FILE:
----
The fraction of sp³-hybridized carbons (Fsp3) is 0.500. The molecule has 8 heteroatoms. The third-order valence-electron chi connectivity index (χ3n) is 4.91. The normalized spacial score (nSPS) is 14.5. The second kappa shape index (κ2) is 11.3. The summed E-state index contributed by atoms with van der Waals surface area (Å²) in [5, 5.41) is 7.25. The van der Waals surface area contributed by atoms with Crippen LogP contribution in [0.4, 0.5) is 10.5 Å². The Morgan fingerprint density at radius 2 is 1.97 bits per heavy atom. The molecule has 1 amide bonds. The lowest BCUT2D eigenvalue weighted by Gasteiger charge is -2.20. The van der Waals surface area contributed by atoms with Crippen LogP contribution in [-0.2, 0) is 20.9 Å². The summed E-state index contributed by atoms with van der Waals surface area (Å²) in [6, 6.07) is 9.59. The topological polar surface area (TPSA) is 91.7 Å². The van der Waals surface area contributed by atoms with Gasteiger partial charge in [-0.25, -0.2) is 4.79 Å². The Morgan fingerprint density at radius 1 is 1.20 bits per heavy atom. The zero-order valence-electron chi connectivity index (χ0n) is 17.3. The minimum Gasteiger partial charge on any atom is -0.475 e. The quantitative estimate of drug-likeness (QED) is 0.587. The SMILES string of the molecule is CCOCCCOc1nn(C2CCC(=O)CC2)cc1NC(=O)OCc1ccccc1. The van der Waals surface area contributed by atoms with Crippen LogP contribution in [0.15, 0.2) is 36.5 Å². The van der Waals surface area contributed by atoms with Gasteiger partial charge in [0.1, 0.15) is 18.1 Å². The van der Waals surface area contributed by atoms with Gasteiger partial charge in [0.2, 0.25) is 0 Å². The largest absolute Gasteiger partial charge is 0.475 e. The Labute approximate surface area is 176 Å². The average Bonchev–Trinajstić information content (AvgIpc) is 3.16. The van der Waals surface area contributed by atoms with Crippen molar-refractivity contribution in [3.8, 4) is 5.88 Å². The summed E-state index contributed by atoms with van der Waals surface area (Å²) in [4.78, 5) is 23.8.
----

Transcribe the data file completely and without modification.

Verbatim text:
The fraction of sp³-hybridized carbons (Fsp3) is 0.500. The molecule has 8 heteroatoms. The third-order valence-electron chi connectivity index (χ3n) is 4.91. The normalized spacial score (nSPS) is 14.5. The second kappa shape index (κ2) is 11.3. The summed E-state index contributed by atoms with van der Waals surface area (Å²) in [5, 5.41) is 7.25. The van der Waals surface area contributed by atoms with Crippen LogP contribution in [0.4, 0.5) is 10.5 Å². The Morgan fingerprint density at radius 2 is 1.97 bits per heavy atom. The molecule has 1 amide bonds. The lowest BCUT2D eigenvalue weighted by Gasteiger charge is -2.20. The van der Waals surface area contributed by atoms with Crippen LogP contribution in [-0.2, 0) is 20.9 Å². The summed E-state index contributed by atoms with van der Waals surface area (Å²) in [6, 6.07) is 9.59. The topological polar surface area (TPSA) is 91.7 Å². The van der Waals surface area contributed by atoms with Gasteiger partial charge in [-0.25, -0.2) is 4.79 Å². The Morgan fingerprint density at radius 1 is 1.20 bits per heavy atom. The zero-order valence-electron chi connectivity index (χ0n) is 17.3. The minimum Gasteiger partial charge on any atom is -0.475 e. The quantitative estimate of drug-likeness (QED) is 0.587. The SMILES string of the molecule is CCOCCCOc1nn(C2CCC(=O)CC2)cc1NC(=O)OCc1ccccc1. The van der Waals surface area contributed by atoms with Crippen LogP contribution in [0.15, 0.2) is 36.5 Å². The van der Waals surface area contributed by atoms with Gasteiger partial charge in [0.1, 0.15) is 18.1 Å². The van der Waals surface area contributed by atoms with Gasteiger partial charge in [0.2, 0.25) is 0 Å². The largest absolute Gasteiger partial charge is 0.475 e. The Labute approximate surface area is 176 Å². The average Bonchev–Trinajstić information content (AvgIpc) is 3.16. The van der Waals surface area contributed by atoms with Crippen molar-refractivity contribution in [3.8, 4) is 5.88 Å². The summed E-state index contributed by atoms with van der Waals surface area (Å²) in [4.78, 5) is 23.8.